At the moment, county elected officials can be divided into two camps: those who think cooperating with ICE is illegal, and those who think cooperating with ICE is the best way to enforce the law.
Those who see partnership and cooperation as the best way to enforce the law face a dilemma. Under Oregon law and the most recent executive order on the subject by the governor, using any public resources to cooperate with ICE is illegal.
If a county employee calls ICE to inform them that someone who does not have proper documentation is going to be getting married at the courthouse at a certain time, and that phone call was made during working hours and on a county phone, they have violated the law.
The county sheriff is well aware of this. On numerous occasions, his staff has recited their “special obligation” to not cooperate with ICE. What is this special obligation? As we have reported before, Clackamas County was the defendant in a landmark case where the federal courts recognized that ICE detainer warrants not issued by a federal judge are voluntary. That lesson cost Clackamas taxpayers about $100,000.
Some county commissioners are concerned that the Trump administration will carry out its threats to defund counties refusing to honor ICE detention warrants. Once again the federal courts have ruled that to do so would be unconstitutional. Last month the Northern District of California Court ruled that the federal government cannot take money away from or refuse to fund county programs in Santa Clara and San Francisco because of county actions regarding ICE.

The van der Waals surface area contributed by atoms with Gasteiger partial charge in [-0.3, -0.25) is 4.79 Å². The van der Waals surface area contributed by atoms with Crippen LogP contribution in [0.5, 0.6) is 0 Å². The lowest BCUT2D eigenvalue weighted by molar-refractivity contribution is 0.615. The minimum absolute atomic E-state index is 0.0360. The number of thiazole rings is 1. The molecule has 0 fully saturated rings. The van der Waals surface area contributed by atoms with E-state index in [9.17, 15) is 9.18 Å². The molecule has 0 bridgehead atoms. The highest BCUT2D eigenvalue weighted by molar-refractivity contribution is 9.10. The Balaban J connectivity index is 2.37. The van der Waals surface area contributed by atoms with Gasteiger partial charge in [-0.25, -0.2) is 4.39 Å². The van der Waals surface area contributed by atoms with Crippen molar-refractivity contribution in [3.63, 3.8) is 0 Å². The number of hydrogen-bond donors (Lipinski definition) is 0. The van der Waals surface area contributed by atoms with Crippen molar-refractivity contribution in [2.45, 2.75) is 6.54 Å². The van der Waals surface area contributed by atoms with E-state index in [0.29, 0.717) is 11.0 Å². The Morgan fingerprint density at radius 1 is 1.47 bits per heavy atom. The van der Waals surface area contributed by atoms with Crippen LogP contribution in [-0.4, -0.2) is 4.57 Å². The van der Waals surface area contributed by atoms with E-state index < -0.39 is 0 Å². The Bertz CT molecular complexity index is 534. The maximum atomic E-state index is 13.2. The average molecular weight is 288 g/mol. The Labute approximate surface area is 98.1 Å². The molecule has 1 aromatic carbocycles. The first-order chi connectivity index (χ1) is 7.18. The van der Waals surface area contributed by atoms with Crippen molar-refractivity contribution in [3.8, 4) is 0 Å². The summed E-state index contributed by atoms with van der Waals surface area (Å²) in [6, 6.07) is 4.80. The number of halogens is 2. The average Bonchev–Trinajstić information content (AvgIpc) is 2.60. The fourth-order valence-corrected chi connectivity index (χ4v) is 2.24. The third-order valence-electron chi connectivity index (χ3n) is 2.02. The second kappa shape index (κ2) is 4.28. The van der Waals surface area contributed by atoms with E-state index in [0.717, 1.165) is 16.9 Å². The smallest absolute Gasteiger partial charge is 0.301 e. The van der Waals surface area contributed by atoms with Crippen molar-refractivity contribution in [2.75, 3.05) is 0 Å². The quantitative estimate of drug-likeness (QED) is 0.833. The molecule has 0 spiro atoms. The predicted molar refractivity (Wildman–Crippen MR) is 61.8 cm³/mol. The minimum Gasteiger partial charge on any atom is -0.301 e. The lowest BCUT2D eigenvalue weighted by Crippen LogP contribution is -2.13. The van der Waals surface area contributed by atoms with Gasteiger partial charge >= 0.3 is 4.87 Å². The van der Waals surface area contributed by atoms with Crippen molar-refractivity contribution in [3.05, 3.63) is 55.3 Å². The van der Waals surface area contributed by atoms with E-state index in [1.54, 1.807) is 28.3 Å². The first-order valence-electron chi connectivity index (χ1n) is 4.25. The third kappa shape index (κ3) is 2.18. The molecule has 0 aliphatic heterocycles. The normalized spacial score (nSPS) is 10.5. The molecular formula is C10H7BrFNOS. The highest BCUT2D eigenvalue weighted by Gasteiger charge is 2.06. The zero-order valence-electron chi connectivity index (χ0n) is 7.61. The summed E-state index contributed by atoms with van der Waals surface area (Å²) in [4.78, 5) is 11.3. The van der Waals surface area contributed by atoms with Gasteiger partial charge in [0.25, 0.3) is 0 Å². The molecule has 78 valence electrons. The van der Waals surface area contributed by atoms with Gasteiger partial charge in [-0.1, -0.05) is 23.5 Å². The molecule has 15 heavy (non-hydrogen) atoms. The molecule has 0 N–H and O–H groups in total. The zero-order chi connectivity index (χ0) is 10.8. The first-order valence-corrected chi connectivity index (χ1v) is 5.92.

At their hearing last month, Clackamas County commissioners heard about ICE “camping” outside of the jail and courthouse to detain our neighbors. They heard stories of families being divided because one member needed to go to the courthouse. They heard that abused women from the community are fearful of reporting abuse since it will result in their family being divided.
Now a new story from USA TODAY about ICE demonstrates not only the lack of justice but the lack of compassion and basic decency of this particular federal agency.
Despite living in the U.S. without permission, Felix Yulian “Julian” Motino tried to follow the rules by paying his taxes, working hard as a house painter, and taking care of his two U.S. citizen children. Motino and Alexis, his U.S. citizen wife of two years, had begun the process of trying to gain legal status for him during the Obama administration, but because of his undocumented status and a prior deportation order, they were warned by friends the effort could be dangerous under Donald Trump.
For 45 minutes, the couple provided documents that included their marriage certificate from May 15, 2015, utility bills bearing both of their names, her U.S. birth certificate and his Honduran passport. They thumbed through their wedding album and showed the agent photographs of themselves from the early years of their relationship.
The USCIS agent, named Carlos, said toward the end of the meeting that he had to make copies of their ID cards. The agent came back to his office and asked the couple to have a seat in the lobby, where his supervisor, Julie, would speak to them.
“Julie said, ‘Felix, we need you to come outside into the hallway,’ ” said Alexis Motino, a 26-year-old Cincinnati native.
There, two officers from U.S. Immigration and Customs Enforcement met him and said, “We need you to come with us.”
Felix Motino is still in an ICE detention center, as of June 3.
At 10:30 am on Thursday, June 8, the Clackamas County the Board of County Commissioners will vote to formally adopt the sheriff’s current policy as dictated by the federal court case to provide “due process” to all of our neighbors as required by the U.S. Constitution. If you can, please plan to attend and show your support.